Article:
Rosalind Noonan has a firm foothold on becoming one of the finest authors of family drama and suspense. One of five children raised in an Irish family, she has traveled Europe and worked as a senior editor for Simon and Schuster. Today, she resides with her NYPD-retired husband and her children in Oregon.
Rosalind first entered the world of published author with a number of pocket books such as “Sarah: don’t say you love me” (based on the then hit TV series “Party of Five”). “Whispers From the Past,” based on the TV series “Charmed,” became a fan favorite.
The release of “One September Morning,” the tale of a murderer obsessed with living the life of the soldier he kills, and the widow determined to learn how her husband really died in Iraq, cemented Rosalind’s departure from pocket books. “In a Heartbeat” took readers on a dramatic journey into an unconscious youth’s relationships and a mother’s changing perspective of her marriage and life.
Now, “All She Ever Wanted” has been released. This absorbing story of a new mother’s dreams shattered by postpartum depression exemplifies the author’s ability to see inside us and explore the darkest, and ultimately, the brightest corners of life.
Q. Your life appears to be filled with joy and love. What inspired you to write such dramatic and poignant stories?
A. I do savor the joy and love in life! I had been working on series fiction based on characters created and owned by someone else. That was a great experience – the ultimate writer’s workshop with the bonus of being paid to see the world through Julia in “Party of Five” or Phoebe from the much-beloved “Charmed” series. I loved those characters! When I wrote those books I was working as an editor and learning the craft of writing. When people asked me about the “big novel,” I realized I didn’t have anything important that I wanted to say.
In September 2004, the government reported 1,000 U.S. military casualties in Iraq. I was chatting with friends in a coffee shop when the subject came up, and the statistic surprised me. Were we at war? A friend downplayed it, saying that one thousand deaths was not a big deal for a country like the United States. I think my jaw dropped at that, and I remember being so perplexed that I couldn’t voice an answer. That was the catalyst for my first novel, “One September Morning.” It took me awhile, but at last, I have something to say.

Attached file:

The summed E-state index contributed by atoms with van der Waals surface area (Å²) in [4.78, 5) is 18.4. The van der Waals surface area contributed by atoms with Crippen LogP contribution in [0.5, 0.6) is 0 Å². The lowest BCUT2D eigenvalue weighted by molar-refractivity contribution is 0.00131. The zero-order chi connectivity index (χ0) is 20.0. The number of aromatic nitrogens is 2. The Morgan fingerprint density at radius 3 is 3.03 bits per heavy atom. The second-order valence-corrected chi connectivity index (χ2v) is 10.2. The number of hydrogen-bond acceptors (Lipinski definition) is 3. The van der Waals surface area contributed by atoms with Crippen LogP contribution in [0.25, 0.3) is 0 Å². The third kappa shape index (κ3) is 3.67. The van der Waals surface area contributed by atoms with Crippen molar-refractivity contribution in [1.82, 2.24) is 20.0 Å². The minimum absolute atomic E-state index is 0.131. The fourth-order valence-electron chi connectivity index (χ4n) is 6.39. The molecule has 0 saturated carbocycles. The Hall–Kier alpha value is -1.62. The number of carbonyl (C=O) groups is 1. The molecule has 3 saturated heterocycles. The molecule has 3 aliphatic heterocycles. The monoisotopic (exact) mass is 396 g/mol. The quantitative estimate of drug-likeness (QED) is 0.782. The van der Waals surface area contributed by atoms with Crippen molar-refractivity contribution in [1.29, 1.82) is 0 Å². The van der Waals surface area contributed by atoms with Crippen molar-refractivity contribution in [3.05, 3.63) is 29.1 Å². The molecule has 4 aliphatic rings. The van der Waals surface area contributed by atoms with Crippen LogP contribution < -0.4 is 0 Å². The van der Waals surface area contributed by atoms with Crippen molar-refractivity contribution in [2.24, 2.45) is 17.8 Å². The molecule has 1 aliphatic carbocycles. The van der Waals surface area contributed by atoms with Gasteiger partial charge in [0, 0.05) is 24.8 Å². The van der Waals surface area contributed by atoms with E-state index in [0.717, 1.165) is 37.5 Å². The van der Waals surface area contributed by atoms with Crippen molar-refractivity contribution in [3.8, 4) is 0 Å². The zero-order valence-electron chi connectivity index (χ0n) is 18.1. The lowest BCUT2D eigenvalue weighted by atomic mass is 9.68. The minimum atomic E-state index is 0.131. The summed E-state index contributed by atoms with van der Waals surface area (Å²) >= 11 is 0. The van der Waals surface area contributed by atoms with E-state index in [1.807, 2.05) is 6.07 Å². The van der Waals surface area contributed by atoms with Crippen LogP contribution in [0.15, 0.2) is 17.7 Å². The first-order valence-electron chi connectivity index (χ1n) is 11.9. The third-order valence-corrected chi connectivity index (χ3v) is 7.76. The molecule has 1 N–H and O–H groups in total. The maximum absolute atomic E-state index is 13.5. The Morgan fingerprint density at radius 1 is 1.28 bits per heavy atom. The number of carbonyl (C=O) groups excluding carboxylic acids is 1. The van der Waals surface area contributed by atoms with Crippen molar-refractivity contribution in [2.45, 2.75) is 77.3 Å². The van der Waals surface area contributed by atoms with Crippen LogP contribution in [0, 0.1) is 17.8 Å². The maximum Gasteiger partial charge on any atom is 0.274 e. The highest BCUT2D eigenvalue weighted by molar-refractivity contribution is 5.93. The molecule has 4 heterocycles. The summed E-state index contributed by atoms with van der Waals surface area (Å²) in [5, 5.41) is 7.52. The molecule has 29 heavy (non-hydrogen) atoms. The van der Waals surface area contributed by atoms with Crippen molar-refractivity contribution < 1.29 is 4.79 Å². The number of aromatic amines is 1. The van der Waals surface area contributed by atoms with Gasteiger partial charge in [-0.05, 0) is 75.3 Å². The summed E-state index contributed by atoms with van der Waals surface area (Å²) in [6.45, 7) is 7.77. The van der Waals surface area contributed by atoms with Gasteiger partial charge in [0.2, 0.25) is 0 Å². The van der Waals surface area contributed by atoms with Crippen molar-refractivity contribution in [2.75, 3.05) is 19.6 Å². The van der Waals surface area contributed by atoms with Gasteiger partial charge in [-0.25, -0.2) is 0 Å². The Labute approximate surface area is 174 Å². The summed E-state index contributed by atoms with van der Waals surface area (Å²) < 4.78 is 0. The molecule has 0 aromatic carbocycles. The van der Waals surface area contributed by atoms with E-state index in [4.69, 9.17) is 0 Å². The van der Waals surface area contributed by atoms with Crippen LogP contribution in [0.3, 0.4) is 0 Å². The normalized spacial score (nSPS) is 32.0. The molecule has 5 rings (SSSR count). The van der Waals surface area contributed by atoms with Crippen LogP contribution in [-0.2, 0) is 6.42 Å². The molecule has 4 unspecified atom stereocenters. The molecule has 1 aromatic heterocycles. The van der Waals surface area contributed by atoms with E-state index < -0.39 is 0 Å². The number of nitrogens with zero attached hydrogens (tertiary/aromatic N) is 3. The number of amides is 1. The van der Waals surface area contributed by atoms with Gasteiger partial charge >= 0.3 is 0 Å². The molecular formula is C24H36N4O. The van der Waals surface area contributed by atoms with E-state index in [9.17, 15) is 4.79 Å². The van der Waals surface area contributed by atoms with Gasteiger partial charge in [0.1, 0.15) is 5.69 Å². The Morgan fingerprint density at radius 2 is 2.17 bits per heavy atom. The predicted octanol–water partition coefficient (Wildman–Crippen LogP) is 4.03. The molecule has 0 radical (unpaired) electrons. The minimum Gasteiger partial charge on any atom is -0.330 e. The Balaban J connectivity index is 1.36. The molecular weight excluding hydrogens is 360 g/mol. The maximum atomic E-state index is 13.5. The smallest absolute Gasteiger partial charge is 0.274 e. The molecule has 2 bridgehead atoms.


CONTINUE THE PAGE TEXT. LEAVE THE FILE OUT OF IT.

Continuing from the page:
Q. As your fame increases, have you encountered folks a tad concerned that you might turn their lives into a story?
A. Ha! I love the image of people worried about a soul-sucking, demonic story-stealer! Usually it’s exactly the opposite. Some people approach me with stories they think would make a great book, and others are delighted to see shades of themselves in my characters. But my characters are pure fiction. Real life provides inspiration, mannerisms, attitudes, but my characters are drawn from a combination of sources. If anyone is depicted in one of my novels, it’s me; as the author, I have to draw on the emotions and voices in my head. Crazy business, isn’t it?
Page 2 of 2 - Q. The depth of postpartum depression covered in “All She Ever Wanted” is chilling. Why tackle this subject?
A. Although postpartum depression is a very real crisis for many new mothers, I don’t think our society has taken it seriously yet. Some people I’ve spoken with admit that they don’t understand it. Others view PPD as some type of character flaw or laziness. I wanted to bring this issue to light by putting the reader into the life of a woman suffering from postpartum depression. The early feedback based on Advanced Readers Copies has been exciting for me, with some reviewers going into detail about their own experiences with PPD. It’s as if these readers were waiting for a chance to vent about the ways this crippling depression affected their families. To hit a chord that way – that’s a writer’s dream.
Q. “All She Ever Wanted” has been recommended for book club discussion. How does it feel knowing people will discuss your work in unvarnished detail?
A. I am thrilled and honored that these readers are picking up my book. Beyond that, I try not to think about it too much. Really. OK, I’m thinking about it now, and suggesting that book club members should have another glass of wine, as long as they are getting a ride home. We all want the happy ending.
Q. Any parting comments for fans and potential new readers?
A. A word of reassurance that I won’t try to capture your soul in my next book? Or maybe I will. I think that’s one of the marks of my favorite writers. Novelists like Stephen King and Jodi Picoult seem to have a finger on the pulse of society. They tap into the collective consciousness and mirror our anxieties and fears in their writing – and they do it so well. That’s my challenge.
DA Kentner is an award-winning author. www.kevad.net